Poem – Chorus Of Athenians

Strophe I.
Ye shades, where sacred truth is sought;

Groves, where immortal Sages taught;

Where heav’nly visions of Plato fir’d,

And Epicurus lay inspir’d!

In vain your guiltless laurels stood

Unspotted long with human blood.

War, horrid war, your thoughtful walks invades,

And steel now glitters in the Muses’ shades.
Antistrophe I. 

Oh heav’n-born sisters! source of art!

Who charm the sense, or mend the heart;

Who lead fair Virtue’s train along,

Moral Truth, and mystic Song!

To what new clime, what distant sky,

Forsaken, friendless, shall ye fly?

Say, will you bless the bleak Atlantic shore?

Or bid the furious Gaul be rude no more?
Strophe II.

When Athens sinks by fates unjust,

When wild Barbarians spurn her dust;

Perhaps ev’n Britain’s utmost shore,

Shall cease to blush with strager’s gore.

See Arts her savage sons control,

And Athens rising near the pole!

‘Till some new Tyrant lifts his purple hand,

And civil madness tears them from this land.
Antistrophe II.

Ye Gods! what justice rules the ball?

Freedom and Arts together fall; 

Fools grant whate’er Ambition craves,

And men, once ignorant, are slaves.

Oh curs’d effects of civil hate,

In ev’ry age, in ev’ry state!

Still, when the lust of tyrant power succeeds,

Some Athens perishes, some Tully bleeds. 

Poem – Verses Left My Mr.Pope

With no poetic ardour fir’d
I press the bed where Wilmot lay;

That here he lov’d, or here expir’d,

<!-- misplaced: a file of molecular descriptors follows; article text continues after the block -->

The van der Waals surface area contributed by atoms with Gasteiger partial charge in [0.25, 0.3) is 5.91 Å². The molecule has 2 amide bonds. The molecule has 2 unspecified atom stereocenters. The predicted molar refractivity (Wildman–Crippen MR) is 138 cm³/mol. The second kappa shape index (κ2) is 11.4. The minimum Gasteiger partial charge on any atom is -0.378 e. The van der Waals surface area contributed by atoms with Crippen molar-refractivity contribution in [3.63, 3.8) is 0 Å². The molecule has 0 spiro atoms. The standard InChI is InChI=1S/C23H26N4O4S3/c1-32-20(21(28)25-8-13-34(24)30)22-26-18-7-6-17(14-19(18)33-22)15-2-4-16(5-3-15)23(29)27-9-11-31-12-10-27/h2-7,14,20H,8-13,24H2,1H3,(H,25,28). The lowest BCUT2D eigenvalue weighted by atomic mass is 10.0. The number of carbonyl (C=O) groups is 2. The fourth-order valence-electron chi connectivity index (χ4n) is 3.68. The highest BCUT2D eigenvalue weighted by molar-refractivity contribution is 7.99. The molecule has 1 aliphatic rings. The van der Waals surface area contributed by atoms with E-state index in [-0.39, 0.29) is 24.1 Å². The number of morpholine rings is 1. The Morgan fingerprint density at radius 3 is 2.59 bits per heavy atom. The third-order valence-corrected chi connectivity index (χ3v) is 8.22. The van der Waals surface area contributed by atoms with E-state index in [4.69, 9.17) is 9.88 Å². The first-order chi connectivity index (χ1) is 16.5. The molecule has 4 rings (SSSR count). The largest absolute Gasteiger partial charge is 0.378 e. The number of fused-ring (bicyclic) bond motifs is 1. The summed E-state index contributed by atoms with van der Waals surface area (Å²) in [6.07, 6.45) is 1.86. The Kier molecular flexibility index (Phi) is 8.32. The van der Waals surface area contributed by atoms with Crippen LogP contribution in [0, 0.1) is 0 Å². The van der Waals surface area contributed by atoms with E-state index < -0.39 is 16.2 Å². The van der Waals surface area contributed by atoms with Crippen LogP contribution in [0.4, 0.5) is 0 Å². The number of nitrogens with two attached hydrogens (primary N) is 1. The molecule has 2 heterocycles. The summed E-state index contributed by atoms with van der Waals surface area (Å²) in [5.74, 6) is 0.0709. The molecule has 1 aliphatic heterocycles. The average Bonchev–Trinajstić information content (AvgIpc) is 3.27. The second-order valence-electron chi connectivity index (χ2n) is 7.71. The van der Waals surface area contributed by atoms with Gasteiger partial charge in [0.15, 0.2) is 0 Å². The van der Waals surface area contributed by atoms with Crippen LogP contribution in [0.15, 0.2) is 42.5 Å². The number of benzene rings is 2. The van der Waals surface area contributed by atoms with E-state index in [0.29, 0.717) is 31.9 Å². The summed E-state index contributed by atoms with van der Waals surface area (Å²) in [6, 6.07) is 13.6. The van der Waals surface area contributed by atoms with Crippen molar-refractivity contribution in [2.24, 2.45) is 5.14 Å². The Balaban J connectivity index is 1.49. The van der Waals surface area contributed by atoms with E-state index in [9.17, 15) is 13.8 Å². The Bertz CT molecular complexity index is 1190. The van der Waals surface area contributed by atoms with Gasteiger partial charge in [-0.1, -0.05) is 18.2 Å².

Begets no numbers grave or gay.
Beneath thy roof, Argyle, are bred

Such thoughts as prompt the brave to lie

Stretch’d out in honour’s nobler bed,

Beneath a nobler roof – the sky.
Such flames as high in patriots burn,

Yet stoop to bless a child or wife;

And such as wicked kings may mourn,

When freedom is more dear than life. 

Poem – Macer: A Character 

When simple Macer, now of high renown,
First fought a Poet’s Fortune in the Town,

‘Twas all th’ Ambition his high soul could feel,

To wear red stockings, and to dine with Steele.

Some Ends of verse his Betters might afford, 

And gave the harmless fellow a good word.

Set up with these he ventur’d on the Town,

And with a borrow’d Play, out-did poor Crown.

There he stopp’d short, nor since has write a tittle,

But has the wit to make the most of little;

Like stunted hide-bound Trees, that just have got

Sufficient sap at once to bear and rot.

Now he begs Verse, and what he gets commends,

Not of the Wits his foes, but Fools his friends.
So some coarse Country Wench, almost decay’d,

Trudges to town, and first turns Chambermaid;

Awkward and supple, each devoir to pay;

She flatters her good Lady twice a day;

Thought wond’rous honest, tho’ of mean degree,

And strangely lik’d for her Simplicity:

In a translated Suit, then tries the Town, 

With borrow’d Pins, and Patches not her own:

But just endur’d the winter she began,

And in four months a batter’d Harridan. 

Now nothing left, but wither’d, pale, and shrunk,

To bawd for others, and go shares with Punk.